And Colorado makes it 25. How long before the Supreme Court brings it to 50?
Today, the US Supreme Court denied certiorari to challenges to decisions of the Fourth, Seventh and Tenth Circuit Courts of Appeal, which had in turn upheld decisions of federal district courts that bans on lesbian and gay couples from marrying in Indiana, Oklahoma, Utah, Virginia, and Wisconsin contravened provisions of the US Constitution.
This had the immediate consequence of bringing equal civil marriage to these five states. The effect of supreme court not taking a decision led to the biggest expansion by number of states seen to date.
The day continued, as Colorado dropped its challenge. So how does the Circuit system work, and which states could be next?
Beneath the Supreme Court, the United States is administered by geographically-based courts of appeals. This table details the division, with those states which at the time of writing have equal civil marriage for gay and lesbian couples highlighted in bold:
|1st||Maine, Massachusetts, New Hampshire, Rhode Island|
|2nd||Connecticut, New York, Vermont|
|3rd||Delaware, New Jersey, Pennsylvania|
|4th||Maryland, North Carolina, South Carolina, Virginia, West Virginia|
|5th||Louisiana, Mississippi, Texas|
|6th||Kentucky, Michigan, Ohio, Tennessee|
|7th||Illinois, Indiana, Wisconsin|
|8th||Arkansas, Iowa, Minnesota, Missouri, Nebraska, North Dakota, South Dakota|
|9th||Alaska, Arizona, California, Hawaii, Idaho, Montana, Nevada, Oregon, Washington|
|10th||Colorado, Kansas, New Mexico, Oklahoma, Utah, Wyoming|
|11th||Alabama, Florida, Georgia|
|DC||District of Columbia|
A rule of precedent applies at each of these levels. The district courts in the states are bound by decisions of the court of appeals of their own circuit, just as the circuit courts of appeal are bound by the supreme court. This is why the attorney-general in Colorado dropped the challenge so soon after the news today; with the decisions of the tenth circuit court of appeals that found bans in Utah and Oklahoma to be unconstitutional fully in effect, the same would result with any defence of the ban in Colorado.
We should then soon see a similar situation in North Carolina, South Carolina and West Virginia in the Fourth Circuit, and in Kansas and Wyoming in the Tenth, from a combination of state officials not defending the bans, and district court judges coming to swift decisions based on these precedents.
We are awaiting decisions from the Sixth Circuit, which heard arguments in the beginning of August, and from the Ninth Circuit, which heard arguments at the beginning of September. While the court in the Ninth Circuit seemed to follow the trend of most federal courts, in being more critical of the arguments for maintaining the bans, this is less certain in the Sixth Circuit. Listening to the oral argument, I would agree with Stern that Judge Sutton didn’t seem eager to press ahead with this. However, a few things have changed since early August, from Judge Posner’s excellent, cutting judgment in the Seventh Circuit, to the denial of cert by the Supreme Court today.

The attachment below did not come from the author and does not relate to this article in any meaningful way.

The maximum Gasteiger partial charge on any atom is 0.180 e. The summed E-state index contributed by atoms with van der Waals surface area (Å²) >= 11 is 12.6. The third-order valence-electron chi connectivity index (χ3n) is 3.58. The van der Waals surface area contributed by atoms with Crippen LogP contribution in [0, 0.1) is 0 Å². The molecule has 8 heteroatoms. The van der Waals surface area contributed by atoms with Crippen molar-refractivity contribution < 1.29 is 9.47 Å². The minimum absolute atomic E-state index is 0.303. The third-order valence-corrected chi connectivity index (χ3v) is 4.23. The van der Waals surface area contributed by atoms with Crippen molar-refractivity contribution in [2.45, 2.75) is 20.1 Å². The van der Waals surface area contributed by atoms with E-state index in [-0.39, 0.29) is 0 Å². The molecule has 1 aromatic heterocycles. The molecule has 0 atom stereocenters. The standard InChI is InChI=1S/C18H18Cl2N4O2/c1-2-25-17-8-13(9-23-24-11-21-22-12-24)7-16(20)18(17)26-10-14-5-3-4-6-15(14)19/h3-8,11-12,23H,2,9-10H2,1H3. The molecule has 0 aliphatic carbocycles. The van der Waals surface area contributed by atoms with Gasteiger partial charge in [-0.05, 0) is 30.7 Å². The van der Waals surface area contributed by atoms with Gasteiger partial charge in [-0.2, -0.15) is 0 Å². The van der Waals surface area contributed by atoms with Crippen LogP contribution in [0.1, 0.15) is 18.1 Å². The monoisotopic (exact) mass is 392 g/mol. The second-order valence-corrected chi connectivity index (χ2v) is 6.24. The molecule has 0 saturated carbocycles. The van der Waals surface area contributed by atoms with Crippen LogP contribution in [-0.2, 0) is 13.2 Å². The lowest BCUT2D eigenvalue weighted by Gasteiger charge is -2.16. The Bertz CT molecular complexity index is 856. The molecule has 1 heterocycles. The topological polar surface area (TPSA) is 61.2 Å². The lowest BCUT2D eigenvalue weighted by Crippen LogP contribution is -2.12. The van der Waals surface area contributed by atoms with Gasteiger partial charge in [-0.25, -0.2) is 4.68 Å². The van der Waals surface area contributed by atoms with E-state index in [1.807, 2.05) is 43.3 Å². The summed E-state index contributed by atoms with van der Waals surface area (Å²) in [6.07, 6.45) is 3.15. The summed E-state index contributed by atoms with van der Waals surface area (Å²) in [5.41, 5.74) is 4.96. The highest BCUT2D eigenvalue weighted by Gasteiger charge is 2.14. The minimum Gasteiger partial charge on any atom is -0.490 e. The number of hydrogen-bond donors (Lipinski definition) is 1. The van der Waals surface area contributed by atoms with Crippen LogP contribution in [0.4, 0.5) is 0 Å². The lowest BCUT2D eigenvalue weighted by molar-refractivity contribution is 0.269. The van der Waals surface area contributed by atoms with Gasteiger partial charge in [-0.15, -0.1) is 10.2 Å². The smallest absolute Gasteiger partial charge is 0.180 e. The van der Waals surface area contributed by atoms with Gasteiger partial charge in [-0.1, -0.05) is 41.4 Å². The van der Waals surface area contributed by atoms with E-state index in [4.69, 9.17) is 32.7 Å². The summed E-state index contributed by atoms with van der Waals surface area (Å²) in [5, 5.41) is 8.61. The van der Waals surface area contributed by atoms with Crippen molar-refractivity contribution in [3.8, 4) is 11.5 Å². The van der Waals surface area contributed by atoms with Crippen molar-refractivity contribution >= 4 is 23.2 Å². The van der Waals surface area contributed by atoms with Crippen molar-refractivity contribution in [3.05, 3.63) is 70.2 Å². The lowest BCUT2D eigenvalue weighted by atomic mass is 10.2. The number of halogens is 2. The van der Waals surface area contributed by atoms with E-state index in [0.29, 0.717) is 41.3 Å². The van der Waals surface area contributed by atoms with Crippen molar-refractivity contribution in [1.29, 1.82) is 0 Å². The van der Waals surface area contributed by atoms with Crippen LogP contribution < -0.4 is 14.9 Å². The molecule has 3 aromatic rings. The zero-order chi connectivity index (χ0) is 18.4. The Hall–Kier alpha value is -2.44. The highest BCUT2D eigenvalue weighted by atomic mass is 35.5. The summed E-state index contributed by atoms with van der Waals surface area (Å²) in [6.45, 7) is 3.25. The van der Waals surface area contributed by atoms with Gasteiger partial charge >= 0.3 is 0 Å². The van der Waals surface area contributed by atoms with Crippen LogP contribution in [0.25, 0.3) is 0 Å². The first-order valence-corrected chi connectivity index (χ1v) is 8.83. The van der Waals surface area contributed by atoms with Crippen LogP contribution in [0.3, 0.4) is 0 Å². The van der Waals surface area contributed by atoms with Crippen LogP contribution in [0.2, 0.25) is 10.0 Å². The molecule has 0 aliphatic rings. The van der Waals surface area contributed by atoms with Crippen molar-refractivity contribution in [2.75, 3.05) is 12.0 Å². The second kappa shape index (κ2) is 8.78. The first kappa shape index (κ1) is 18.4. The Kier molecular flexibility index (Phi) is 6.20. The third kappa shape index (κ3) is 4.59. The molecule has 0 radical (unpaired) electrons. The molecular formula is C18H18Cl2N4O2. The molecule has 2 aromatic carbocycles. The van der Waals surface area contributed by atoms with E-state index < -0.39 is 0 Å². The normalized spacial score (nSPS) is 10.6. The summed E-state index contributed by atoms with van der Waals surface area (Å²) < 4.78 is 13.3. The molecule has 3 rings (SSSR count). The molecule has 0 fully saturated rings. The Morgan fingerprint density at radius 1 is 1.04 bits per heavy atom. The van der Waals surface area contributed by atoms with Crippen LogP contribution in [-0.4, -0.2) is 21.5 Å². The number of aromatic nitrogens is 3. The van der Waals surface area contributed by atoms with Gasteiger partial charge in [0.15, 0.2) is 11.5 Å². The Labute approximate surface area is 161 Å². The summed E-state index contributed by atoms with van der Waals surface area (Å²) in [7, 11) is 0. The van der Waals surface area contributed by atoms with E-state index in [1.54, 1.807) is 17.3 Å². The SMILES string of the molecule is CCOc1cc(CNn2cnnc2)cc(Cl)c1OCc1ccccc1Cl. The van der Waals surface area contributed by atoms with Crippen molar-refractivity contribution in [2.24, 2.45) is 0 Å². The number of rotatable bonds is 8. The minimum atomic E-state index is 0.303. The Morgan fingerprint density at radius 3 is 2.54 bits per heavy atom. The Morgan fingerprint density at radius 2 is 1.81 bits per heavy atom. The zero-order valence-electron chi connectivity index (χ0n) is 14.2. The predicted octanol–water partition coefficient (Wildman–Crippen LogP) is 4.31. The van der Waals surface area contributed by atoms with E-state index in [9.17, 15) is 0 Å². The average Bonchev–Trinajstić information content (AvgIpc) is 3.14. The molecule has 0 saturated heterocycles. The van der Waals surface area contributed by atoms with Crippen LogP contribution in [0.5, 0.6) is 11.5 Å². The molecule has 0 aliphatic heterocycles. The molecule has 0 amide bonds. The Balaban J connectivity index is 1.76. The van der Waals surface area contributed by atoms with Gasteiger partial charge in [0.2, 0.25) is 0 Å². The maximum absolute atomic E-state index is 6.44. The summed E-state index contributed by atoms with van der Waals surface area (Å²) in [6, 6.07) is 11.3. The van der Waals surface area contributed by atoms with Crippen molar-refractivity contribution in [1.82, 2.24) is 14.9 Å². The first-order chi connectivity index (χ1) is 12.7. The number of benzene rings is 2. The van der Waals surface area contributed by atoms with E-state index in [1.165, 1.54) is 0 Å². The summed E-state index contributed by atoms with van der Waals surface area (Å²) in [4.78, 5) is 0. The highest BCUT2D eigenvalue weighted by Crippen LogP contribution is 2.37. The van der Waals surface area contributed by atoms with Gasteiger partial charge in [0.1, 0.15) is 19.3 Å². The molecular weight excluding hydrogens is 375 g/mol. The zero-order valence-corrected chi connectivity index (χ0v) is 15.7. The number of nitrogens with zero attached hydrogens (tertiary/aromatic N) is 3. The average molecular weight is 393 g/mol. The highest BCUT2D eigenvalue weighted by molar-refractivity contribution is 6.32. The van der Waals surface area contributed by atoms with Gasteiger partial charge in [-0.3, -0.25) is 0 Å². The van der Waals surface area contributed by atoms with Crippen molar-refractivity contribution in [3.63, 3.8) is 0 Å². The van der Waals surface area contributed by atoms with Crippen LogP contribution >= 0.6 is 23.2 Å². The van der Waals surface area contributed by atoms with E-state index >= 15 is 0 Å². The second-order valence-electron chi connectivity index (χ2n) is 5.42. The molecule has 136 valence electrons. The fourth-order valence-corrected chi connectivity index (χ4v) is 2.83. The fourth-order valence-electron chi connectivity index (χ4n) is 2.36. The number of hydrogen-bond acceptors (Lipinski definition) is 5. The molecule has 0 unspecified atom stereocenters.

In the Sixth Circuit, Judge Sutton asked on a number of occasions why he would not be bound by the precedent of the Supreme Court in Baker v Nelson (1971), in which the court wrote succinctly on a Minnesota case on a gay couple, “The appeal is dismissed for want of a substantial federal question”. This was a mandatory review, so was considered binding on the merits. However, with the denial of cert today, Judge Sutton can no longer hide behind Baker, as the Supreme Court has effectively that it doesn’t see the decisions favouring equality as a challenge to its precedent.
I don’t think the Supreme Court will hear a case unless and until any of the circuit courts uphold the constitutionality of a state ban. This could occur in the Sixth Circuit; it could also occur in the Fifth Circuit, which will be hearing cases relating to Texas and Louisiana soon. These are appeals to ban in Texas which was struck down, and a ban in Louisiana which will be upheld.
Equality advocates want the Supreme Court to hear a case on this matter sooner rather than later, to lead to an opinion that with one fell swoop would bring equal civil marriage to gay and lesbian couples across the whole of the United States. There is little reason to suppose that any of the five who voted to strike down a section of the Defense of Marriage Act in United States v Windsor (2013) would not also strike down all bans as unconstitutional, least of all the one who wrote that judgment, Justice Anthony Kennedy. The four who would have upheld DOMA surely suppose the same thing of their colleagues as the rest of us.
There is another interest too here, that of standing by the sovereignty and competence of lower courts. It is within their remit to determine constitutional questions within their jurisdiction; the Supreme Court should not hear a case simply because there’s public demand for a decision of a lower court to be extended.
It takes four justices to grant cert to a case. In the case of these circuit decisions, the five were of course happy to let them stand; the four may not have agreed with them, but not either wish to hasten the moment when the court would rule for equality for all.
This is why supporters of equality might paradoxically hope that either the Fifth or Sixth Circuit Courts of Appeals will decide to uphold bans. Not only would there then be a circuit split, but a result the anti-DOMA 5 would surely feel confident to see challenged before the whole court.
We’ll wait and see.